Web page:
Every year at this time, one of my colleagues throws a fit. “I can’t believe we’re still doing this!” she exclaims. “I hate it!” She’s usually calm and good-natured; what could get her so riled up? The end of Daylight Saving Time. She describes herself as “violently opposed” to Standard Time, lamenting that it “defies logic and happiness.” She argues that permanent Daylight Saving would result in a few more dark mornings for people on the western edges of the time zones, but would more than make up for it in the extended evening daylight that everyone would enjoy.
In fact, studies are torn on the efficacy of changing the clock. The Energy Policy Act of 2005 extended Daylight Saving Time by 4-5 weeks, an attempt to help Americans save energy by using less lighting. Studies found that lighting using did decrease a bit, but heating and cooling usage increased. People went out more, but there was a corresponding increase in gas usage. At certain times of the year, it would delay sunrise in a few places until 8:30am. Meanwhile, the US Chamber of Commerce praised the move for increasing the amount of shopping that occurred after work hours. Even the candy industry loved it, because it provided Halloween trick-or-treaters more daylight. More daylight, more trick-or-treaters, more candy!
Whether you like it or not, fall back you will this weekend. Here are suggestions on how to maximize the value of your bonus hour:
1. Build Your Relationships
Many people complain about their work-life balance. It seems there are never enough hours in the day to fulfill your personal and professional obligations. They also complain about a lack of opportunity to network, learn, and work on their business. So with this extra hour, consider investing time in your relationships. Give an hour of uninterrupted time to your significant other, parent, or child. Invite a business connection to coffee to discuss how you can make money together. Host a happy hour at work to improve morale and deepen your company’s community. Life is all about people, so make your extra hour all about them, too.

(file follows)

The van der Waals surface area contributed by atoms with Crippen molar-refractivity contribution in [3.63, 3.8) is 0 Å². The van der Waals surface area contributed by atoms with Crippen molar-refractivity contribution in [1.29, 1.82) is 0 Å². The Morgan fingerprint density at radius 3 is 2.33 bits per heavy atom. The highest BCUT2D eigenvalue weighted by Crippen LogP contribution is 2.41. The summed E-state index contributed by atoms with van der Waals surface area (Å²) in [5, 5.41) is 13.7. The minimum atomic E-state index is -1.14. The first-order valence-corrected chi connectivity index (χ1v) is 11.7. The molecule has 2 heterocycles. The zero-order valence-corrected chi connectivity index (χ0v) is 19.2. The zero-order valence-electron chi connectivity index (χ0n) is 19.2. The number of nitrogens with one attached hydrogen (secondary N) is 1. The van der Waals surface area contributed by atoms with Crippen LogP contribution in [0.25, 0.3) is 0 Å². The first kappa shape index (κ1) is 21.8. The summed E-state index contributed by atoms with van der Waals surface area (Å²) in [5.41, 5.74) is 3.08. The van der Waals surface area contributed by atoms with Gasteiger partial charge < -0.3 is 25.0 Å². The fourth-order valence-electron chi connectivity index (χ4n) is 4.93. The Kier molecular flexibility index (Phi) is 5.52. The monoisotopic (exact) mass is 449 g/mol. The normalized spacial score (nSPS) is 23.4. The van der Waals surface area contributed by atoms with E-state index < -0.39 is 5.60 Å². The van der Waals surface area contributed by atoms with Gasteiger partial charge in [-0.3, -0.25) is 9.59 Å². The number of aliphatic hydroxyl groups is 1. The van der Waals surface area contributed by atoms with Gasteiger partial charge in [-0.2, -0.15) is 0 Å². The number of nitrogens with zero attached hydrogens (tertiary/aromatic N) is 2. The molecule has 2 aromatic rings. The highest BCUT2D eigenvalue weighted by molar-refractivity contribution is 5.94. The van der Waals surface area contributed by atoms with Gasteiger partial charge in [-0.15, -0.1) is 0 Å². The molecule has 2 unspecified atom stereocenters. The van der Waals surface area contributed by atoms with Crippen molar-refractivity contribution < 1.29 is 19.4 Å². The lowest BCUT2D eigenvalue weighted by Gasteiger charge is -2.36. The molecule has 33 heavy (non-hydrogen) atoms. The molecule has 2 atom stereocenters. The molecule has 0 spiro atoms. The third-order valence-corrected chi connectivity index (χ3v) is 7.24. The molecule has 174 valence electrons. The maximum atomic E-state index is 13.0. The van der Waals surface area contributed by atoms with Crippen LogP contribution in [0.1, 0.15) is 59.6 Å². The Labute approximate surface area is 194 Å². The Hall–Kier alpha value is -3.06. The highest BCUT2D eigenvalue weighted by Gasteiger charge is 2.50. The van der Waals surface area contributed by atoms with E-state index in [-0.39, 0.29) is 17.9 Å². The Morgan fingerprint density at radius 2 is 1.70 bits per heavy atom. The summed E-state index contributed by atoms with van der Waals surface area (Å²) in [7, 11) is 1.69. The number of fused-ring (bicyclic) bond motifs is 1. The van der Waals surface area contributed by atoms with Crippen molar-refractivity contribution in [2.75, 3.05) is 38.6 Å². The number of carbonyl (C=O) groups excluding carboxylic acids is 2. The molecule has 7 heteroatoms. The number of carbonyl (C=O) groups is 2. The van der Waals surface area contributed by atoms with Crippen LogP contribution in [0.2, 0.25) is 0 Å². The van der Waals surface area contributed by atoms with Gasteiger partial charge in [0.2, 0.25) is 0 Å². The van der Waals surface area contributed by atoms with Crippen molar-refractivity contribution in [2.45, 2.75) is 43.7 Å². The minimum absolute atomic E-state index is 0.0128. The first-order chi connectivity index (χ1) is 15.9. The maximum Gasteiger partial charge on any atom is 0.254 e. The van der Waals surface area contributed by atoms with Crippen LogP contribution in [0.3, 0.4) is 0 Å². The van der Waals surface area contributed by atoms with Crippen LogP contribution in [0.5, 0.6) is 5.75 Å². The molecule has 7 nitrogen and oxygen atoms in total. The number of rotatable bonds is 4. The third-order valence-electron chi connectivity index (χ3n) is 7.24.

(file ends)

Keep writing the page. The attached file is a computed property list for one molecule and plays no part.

As fall fades to winter - and as the days get shorter! - it becomes more difficult to make time for personal health. There are lots of good reasons this happens: it’s the busiest season at work; it’s the time of year when kids have millions of activities; fewer daylight hours mean daylight-sensitive items get re-prioritized, etc. But here’s the thing - winter might be the most important time of the year to exercise. It releases endorphins to combat the winter blues, and it helps strengthen your immune system against those nasty winter bugs. Exercise also helps maintain healthy habits that won’t require drastic efforts to undo in the spring. It keeps your brain sharp and helps you sleep better, too.
My wife is a daily yoga devotee. She has found it makes her fit and strong, and also helps keep her mind sharp and agile. Even if yoga isn’t your thing, the focus and clear headspace encouraged during yoga is an excellent skill to possess. So consider using your hour to find and practice a meditation method that works for you, and make a plan to do it every day for a week. You may find the benefits to be profound.
Sleep is so essential that you’re supposed to devote a full third of every day to it. But be honest - how many of you actually get a solid 8 hours regularly? Even occasionally? Probably not many. So since you have an extra hour this weekend, stay in bed late or take a cat nap. It’ll feel like a treat, and your body and mind will thank you.
5. Plan a New Initiative
Do your team a favor this winter. Take the extra hour and use it to help develop your employees and grow your company. Plan a learning event, organize a guest speaker lunch, or invite a wellness expert to visit your company. There are lots of inexpensive ways you can build a strong culture and help your colleagues flourish.